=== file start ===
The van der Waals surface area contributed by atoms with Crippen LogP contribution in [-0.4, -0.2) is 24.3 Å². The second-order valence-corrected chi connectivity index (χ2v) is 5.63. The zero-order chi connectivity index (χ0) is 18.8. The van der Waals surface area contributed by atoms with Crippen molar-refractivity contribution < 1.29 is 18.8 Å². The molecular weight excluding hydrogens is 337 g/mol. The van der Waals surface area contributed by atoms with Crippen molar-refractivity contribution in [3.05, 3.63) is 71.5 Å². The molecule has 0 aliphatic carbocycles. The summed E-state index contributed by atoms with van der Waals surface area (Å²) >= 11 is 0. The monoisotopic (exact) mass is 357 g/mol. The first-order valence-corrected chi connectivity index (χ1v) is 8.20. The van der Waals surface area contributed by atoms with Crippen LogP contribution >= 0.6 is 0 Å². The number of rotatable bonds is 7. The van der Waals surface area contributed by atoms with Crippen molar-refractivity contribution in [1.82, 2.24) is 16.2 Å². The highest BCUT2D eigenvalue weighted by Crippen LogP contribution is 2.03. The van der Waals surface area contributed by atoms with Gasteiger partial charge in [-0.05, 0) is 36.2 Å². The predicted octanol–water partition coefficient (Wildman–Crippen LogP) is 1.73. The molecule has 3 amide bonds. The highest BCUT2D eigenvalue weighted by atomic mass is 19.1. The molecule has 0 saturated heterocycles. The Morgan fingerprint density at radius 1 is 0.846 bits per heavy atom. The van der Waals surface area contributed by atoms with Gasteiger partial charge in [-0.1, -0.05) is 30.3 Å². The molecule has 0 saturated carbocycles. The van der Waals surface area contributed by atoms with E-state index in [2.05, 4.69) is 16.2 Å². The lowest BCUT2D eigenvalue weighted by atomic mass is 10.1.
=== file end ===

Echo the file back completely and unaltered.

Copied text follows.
The van der Waals surface area contributed by atoms with Crippen LogP contribution in [-0.4, -0.2) is 24.3 Å². The second-order valence-corrected chi connectivity index (χ2v) is 5.63. The zero-order chi connectivity index (χ0) is 18.8. The van der Waals surface area contributed by atoms with Crippen molar-refractivity contribution < 1.29 is 18.8 Å². The molecular weight excluding hydrogens is 337 g/mol. The van der Waals surface area contributed by atoms with Crippen molar-refractivity contribution in [3.05, 3.63) is 71.5 Å². The molecule has 0 aliphatic carbocycles. The summed E-state index contributed by atoms with van der Waals surface area (Å²) >= 11 is 0. The monoisotopic (exact) mass is 357 g/mol. The first-order valence-corrected chi connectivity index (χ1v) is 8.20. The van der Waals surface area contributed by atoms with Crippen LogP contribution >= 0.6 is 0 Å². The number of rotatable bonds is 7. The van der Waals surface area contributed by atoms with Crippen molar-refractivity contribution in [1.82, 2.24) is 16.2 Å². The highest BCUT2D eigenvalue weighted by Crippen LogP contribution is 2.03. The van der Waals surface area contributed by atoms with Gasteiger partial charge in [-0.05, 0) is 36.2 Å². The predicted octanol–water partition coefficient (Wildman–Crippen LogP) is 1.73. The molecule has 3 amide bonds. The highest BCUT2D eigenvalue weighted by atomic mass is 19.1. The molecule has 0 saturated heterocycles. The Morgan fingerprint density at radius 1 is 0.846 bits per heavy atom. The van der Waals surface area contributed by atoms with Gasteiger partial charge in [-0.1, -0.05) is 30.3 Å². The molecule has 0 saturated carbocycles. The van der Waals surface area contributed by atoms with E-state index in [2.05, 4.69) is 16.2 Å². The lowest BCUT2D eigenvalue weighted by atomic mass is 10.1.